But the stigma of being a genre known for its bad writing began to lift in the 1960s when the entire field fell under the influence of editors such as Michael Moorcock, Terry Carr and, later on, Harlan Ellison, who encouraged their writers to write at the absolute peak of their ability. As such, the first genuinely difficult science fiction begins to appear at this time. John Brunner's Stand on Zanzibar (1969) and Ursula K. LeGuin's The Left Hand of Darkness (1970) won Hugos for the best novel of their respective years, yet both pose unfamiliar rigors for the average reader.

Stand on Zanzibar
The Left Hand of Darkness

These are not "pulp" adventure stories and tended, as is the case with Le Guin, to resemble philosophical novels such as those of Jean-Paul Sartre and Albert Camus (and Philip K. Dick would come closest to resembling Gogol or Kafka).

But these novels could never have been published a mere decade earlier. By the early 1960s, though, the audience for these books was in place. This audience was now in college, musically hip, and politically savvy. And not a small part of that audience was dabbling in the drug culture of the time, experimenting with the frameworks of consciousness, looking to see if there were other ways of characterizing human experience. Science fiction was no less affected. This was a culture-wide change and a great deal of mainstream literature had undergone the same changes.

In the real world, grownups such as Thomas Pynchon, Kurt Vonnegut Jr., Carlos Castaneda, Robert Coover, Paul Bowles and William S. Burroughs (no relation to Edgar Rice Burroughs) were burning up college English classes with their wit, wisdom, and surreal visions of realms hitherto unimagined. Overseas Italo Calvino was writing his fantastic fictions; in South America, Jorge Luis Borges and Gabriel Garcia Marquez were inventing magical realism all on their own.

Tales of Power
One Hundred Years of Solitude

And how did this sea-change come about? One reason for this was that right after World War II, everyone started going to college. College, something heretofore inaccessible by any but members of the upper classes, became a middle-class goal. Much of this came about because of the various veterans benefits enacted by Congress in 1946 and 1947 to get veterans into college so they would have usable skills on returning to society. In simple fact, the American reading public became smarter and it showed in the level of sophistication in poetry, fiction, drama and cinema, not only in America, but in Europe as well.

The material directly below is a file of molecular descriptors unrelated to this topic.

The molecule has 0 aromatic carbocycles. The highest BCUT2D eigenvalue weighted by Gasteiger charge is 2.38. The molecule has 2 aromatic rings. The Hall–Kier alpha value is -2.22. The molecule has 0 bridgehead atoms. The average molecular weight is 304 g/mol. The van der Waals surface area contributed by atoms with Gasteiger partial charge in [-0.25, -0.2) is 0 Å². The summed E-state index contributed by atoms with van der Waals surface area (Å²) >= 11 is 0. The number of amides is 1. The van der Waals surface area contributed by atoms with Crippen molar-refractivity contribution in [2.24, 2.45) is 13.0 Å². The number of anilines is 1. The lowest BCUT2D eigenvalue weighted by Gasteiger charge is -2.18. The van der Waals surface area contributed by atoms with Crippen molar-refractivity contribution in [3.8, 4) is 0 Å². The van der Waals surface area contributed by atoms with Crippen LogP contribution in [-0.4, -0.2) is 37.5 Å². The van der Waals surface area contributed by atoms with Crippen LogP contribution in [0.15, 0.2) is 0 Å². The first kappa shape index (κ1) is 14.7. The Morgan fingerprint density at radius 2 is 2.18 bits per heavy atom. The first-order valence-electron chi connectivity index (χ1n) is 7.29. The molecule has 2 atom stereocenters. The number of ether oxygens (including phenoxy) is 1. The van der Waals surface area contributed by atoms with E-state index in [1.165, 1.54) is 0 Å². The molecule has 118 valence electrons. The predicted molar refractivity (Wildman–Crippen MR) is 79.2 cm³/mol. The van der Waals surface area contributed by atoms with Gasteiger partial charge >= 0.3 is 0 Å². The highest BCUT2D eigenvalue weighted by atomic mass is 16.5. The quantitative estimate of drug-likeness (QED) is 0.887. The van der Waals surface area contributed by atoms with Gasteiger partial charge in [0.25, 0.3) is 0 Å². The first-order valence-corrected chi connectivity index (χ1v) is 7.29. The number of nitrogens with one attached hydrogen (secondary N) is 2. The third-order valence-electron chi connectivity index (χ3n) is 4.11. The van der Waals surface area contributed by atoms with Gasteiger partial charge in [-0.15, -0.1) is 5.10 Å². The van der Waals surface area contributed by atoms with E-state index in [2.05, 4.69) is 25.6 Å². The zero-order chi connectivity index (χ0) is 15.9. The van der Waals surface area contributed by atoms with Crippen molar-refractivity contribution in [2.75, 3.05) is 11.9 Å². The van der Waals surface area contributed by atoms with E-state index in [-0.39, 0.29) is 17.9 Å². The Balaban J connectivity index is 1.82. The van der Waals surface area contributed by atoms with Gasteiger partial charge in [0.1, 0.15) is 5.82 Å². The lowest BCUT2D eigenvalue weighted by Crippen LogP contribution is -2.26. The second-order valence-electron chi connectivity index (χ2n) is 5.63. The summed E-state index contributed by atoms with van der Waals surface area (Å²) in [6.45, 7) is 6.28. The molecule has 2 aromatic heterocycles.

The other factor at this time that became a major influence in the culture of the era was drugs. Just about everything in popular culture became influenced by people (writers and civilians alike) using marijuana, LSD, and other drugs. Many literary figures dabbled in the use of drugs, not the least of which was British writer and philosopher Aldous Huxley who saw psychotropic drugs as a means to gain access to a higher reality. Huxley, the author of Brave New World, also wrote a seminal work on mescaline and peyote called The Doors of Perception.

Aldous Huxley

Aldous Huxley

Quite a lot changed because of hallucinogens. Everyone from the Beatles on down (or up) seemed to be doing them. Even cinema directors experimented in strange modes of filming, sometimes inventing modes of storytelling that moved beyond the logical and the linear (this would lead to movies of the 1990s such as Pulp Fiction that tells its story in a fractured manner) . During the 1960s the films of Fellini, Kurosawa and Bergman were changing the way directors told their stories. This happened in science fiction as well.

This isn't to say that the science fiction field became flooded with drugged-out literary experiments such as Brian Aldiss' aforementioned Barefoot in the Head (1969) and Thomas Disch's tour de force also of 1969, Camp Concentration. But we must remember that writers are also part of the culture and their points of view often show up in their fiction. Some did drugs; most didn't. Few who did drugs found that it affected their writing. Others were quite impressed by the experience. (We'll talk about Philip K. Dick in a minute.) But the writing in the field did change during this time and many brave editors advocated such writing. It certainly found a place in the hearts and minds of readers.

Still, many writers emerged whose simplicity of writing style and sheer sanity seemed to be at the opposite end of the stylistic spectrum. Writers such as Samuel R. Delany, Jr., Roger Zelazny and R.A. Lafferty are almost the complete opposites of Aldiss, Disch and LeGuin. These writers managed to emphasize the simple art of storytelling without letting the words get in the way.